A big question is how much the Obama administration or a Clinton administration could do to fix the exchange market problems administratively, without getting legislation through a Congress where Republicans opposed to the ACA have a powerful say. Corlette said willing states could seek Section 1332 waivers under the ACA to establish public plans to boost competition on their exchange.
Or, as others suggest, states could establish a Basic Health Program authorized by the ACA, as New York and Minnesota have done, to reduce premiums and out-of-pocket costs, facilitate continuity of coverage and providers, and boost the percentage of the uninsured who obtain coverage.
Beyond that, the Obama administration signaled last week that it will propose a rule to help insurers shoulder the cost of very sick enrollees by having all insurers pay a small fee to cover those high-cost cases.
But increasing premium subsidies to make coverage more affordable for younger, healthier, and somewhat more affluent consumers would require congressional action, which looks doubtful unless Democrats win control of both the House and Senate in the November elections. In contrast, when private plans were fleeing Medicare managed care in the late 1990s and early 2000s based on complaints about losing money, congressional Republicans joined Democrats to boost payment rates.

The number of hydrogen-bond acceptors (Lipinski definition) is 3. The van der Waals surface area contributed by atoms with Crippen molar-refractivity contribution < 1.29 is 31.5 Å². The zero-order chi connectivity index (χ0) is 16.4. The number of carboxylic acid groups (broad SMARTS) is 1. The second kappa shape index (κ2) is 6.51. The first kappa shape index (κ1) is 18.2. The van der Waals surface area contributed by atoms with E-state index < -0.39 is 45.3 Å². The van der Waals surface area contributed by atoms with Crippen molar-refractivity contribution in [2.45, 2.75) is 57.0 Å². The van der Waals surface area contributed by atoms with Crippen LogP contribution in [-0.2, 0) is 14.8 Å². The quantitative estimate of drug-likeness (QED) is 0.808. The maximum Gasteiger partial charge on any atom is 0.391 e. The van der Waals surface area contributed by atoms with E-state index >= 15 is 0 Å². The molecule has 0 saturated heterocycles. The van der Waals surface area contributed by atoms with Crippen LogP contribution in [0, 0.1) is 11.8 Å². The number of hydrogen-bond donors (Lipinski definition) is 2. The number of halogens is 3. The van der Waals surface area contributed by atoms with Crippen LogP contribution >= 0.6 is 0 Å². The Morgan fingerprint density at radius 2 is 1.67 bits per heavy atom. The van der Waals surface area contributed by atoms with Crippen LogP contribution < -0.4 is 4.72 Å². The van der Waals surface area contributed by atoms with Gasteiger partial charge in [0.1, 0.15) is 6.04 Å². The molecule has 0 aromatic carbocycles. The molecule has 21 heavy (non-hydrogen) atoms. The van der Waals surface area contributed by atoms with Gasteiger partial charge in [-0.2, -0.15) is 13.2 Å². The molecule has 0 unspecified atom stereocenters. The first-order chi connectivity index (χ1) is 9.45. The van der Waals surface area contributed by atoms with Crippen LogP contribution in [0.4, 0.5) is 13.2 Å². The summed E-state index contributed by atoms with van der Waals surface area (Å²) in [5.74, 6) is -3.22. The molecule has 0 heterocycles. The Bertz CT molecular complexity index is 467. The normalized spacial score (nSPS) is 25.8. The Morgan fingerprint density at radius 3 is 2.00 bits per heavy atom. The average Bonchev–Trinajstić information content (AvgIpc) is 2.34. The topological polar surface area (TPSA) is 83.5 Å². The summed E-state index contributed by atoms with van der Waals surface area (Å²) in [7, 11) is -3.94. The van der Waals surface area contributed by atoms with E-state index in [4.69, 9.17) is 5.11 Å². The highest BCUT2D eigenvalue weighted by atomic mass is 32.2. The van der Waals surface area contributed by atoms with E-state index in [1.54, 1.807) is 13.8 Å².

“Post-election, I hope there will be an appetite to look at this in a more pragmatic and consumer-oriented way,” Corlette said.
Spiro worries more about public perception than about the fundamental viability of the exchange markets. He thinks the problems faced by insurers like Aetna stem from their earlier rate miscalculations and the looming phase-out of the ACA's three-year program to protect them from the costs of signing up disproportionately sick enrollees. He pointed to good news in last week's report from the CMS that insurers' costs per member in the exchanges were flat from 2014 to 2015 and that the states with the highest enrollment growth saw significant reductions in per-member costs.
“People go straight for the apocalyptic scenario because that makes news,” he said. “But all the evidence I've seen suggests the situation is stable and we need to stay the course.”